Posted by Kimberly Lindbergs on January 7, 2016
In recent weeks, you might have heard about the upcoming Doctor Strange film currently scheduled for release in November of 2016. The news caught my attention because I’ve always liked the comic book character and the cast, which includes Benedict Cumberbatch, Mads Mikkelsen, Tilda Swinton and Chiwetel Ejiofor, is impressive. I mention all this because tonight TCM is launching their month-long spotlight on legendary production designer and director, William Cameron Menzies. Some classic film fans might balk at the idea of mentioning the upcoming Doctor Strange movie and William Cameron Menzies in the same paragraph but there are slender threads that connect the two thanks to Menzies’s creative contributions to Chandu the Magician (1932) airing this evening at 9:45 PM EST/6:45 PST.
Chandu the Magician was based on a popular radio serial that debuted in 1931 and was principally aimed at younger listeners. Both the radio program and film center around an unusual hero named Frank Chandler aka Chandu. Chandu is an American citizen who mastered the occult arts while he was in India with help from some wise Yogis. In true comic book fashion, he uses his magic abilities to “conquer the evil that threatens mankind” and do battle with his archenemy, Roxor.
In the 71-minute film adaptation directed by William Cameron Menzies along with Marcel Varnel, Chandu is played by silent film actor Edmund Lowe who had made a smooth transition to talkies, but as middle age approached his star began to fade. Bela Lugosi, fresh off the set of Dracula, plays the evil Roxor. Lowe and Lugosi are supported by plenty of other talent, including costar Irene Ware as Chandu’s love interest Princess Nadji, Weldon Heyburn as Roxor’s cohort Abdulah, Herbert Mundin as Chandu’s hard-drinking assistant Miggles and Henry B. Walthall as Chandu’s brother-in-law and inventor of an ominous death ray that threatens mankind, but Lugosi manages to run away with the film. It’s almost impossible to take your eyes off the tall Hungarian actor when he’s on screen and Lugosi delivers his dialogue with such glee and gusto that you might find yourself applauding his villainy. It’s not surprising that when it came time to cast the film serial a few years later, Lugosi took over the role of Chandu and played the charismatic magician in a dozen episodic short films that were eventually compiled into full-length features titled The Return of Chandu (1934) and Chandu on the Magic Island (1935).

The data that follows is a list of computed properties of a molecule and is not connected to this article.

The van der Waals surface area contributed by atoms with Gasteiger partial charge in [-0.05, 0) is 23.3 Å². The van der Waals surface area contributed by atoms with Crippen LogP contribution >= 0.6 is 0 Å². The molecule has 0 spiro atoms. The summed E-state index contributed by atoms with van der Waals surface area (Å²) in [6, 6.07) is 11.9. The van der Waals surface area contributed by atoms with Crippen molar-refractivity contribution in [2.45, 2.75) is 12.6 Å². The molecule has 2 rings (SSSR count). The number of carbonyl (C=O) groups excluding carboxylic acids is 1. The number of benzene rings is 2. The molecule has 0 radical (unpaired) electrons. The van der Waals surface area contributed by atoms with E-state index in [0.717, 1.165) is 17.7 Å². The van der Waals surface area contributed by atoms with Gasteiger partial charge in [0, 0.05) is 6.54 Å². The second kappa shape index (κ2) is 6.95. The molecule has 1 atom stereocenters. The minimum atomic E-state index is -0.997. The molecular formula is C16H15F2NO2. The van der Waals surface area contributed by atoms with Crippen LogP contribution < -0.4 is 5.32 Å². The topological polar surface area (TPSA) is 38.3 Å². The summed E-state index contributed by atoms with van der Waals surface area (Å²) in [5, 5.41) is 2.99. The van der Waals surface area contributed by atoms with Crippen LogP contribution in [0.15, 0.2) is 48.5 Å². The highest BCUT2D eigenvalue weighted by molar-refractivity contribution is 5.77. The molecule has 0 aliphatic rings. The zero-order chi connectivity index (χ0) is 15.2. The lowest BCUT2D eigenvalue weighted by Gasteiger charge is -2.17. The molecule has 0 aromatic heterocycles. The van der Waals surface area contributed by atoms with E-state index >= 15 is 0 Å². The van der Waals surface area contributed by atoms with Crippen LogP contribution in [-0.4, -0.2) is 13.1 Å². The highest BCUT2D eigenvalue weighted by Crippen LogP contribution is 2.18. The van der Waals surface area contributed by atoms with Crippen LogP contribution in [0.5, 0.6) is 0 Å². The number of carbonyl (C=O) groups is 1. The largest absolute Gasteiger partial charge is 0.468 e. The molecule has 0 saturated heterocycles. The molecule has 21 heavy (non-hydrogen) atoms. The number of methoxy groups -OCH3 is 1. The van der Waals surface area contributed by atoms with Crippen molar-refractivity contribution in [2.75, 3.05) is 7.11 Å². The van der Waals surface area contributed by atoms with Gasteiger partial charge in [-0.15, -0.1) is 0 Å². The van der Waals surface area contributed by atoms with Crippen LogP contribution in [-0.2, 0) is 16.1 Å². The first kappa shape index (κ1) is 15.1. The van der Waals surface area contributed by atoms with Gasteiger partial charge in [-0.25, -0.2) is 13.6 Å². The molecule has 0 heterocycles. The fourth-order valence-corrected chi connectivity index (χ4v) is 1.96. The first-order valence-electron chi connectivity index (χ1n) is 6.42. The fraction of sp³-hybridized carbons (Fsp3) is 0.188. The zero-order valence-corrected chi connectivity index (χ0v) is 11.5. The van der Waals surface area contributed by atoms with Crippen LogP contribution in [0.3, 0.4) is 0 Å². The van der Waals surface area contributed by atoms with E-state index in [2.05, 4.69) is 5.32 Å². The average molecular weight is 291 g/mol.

According to biographer James Curtis who is hosting TCM’s spotlight tonight, Menzies also acted as art director on Chandu the Magician and collaborated with cinematographer James Wong Howe and special effects guru Fred Sersen to create the film’s abundant visual tricks, overall look and imaginative design. Menzies was reportedly excited about working on the project, despite the minuscule budget, and took every opportunity available to bring the exotic fantasy world of Chandu to life. In William Cameron Menzies: The Shape of Things to Come (reviewed earlier here), James Curtis describes the production of the film in great detail recounting many of the techniques the director used to achieve his pioneering vision including “split screens and double exposures, miniatures, rear projections, and Tesla coils.”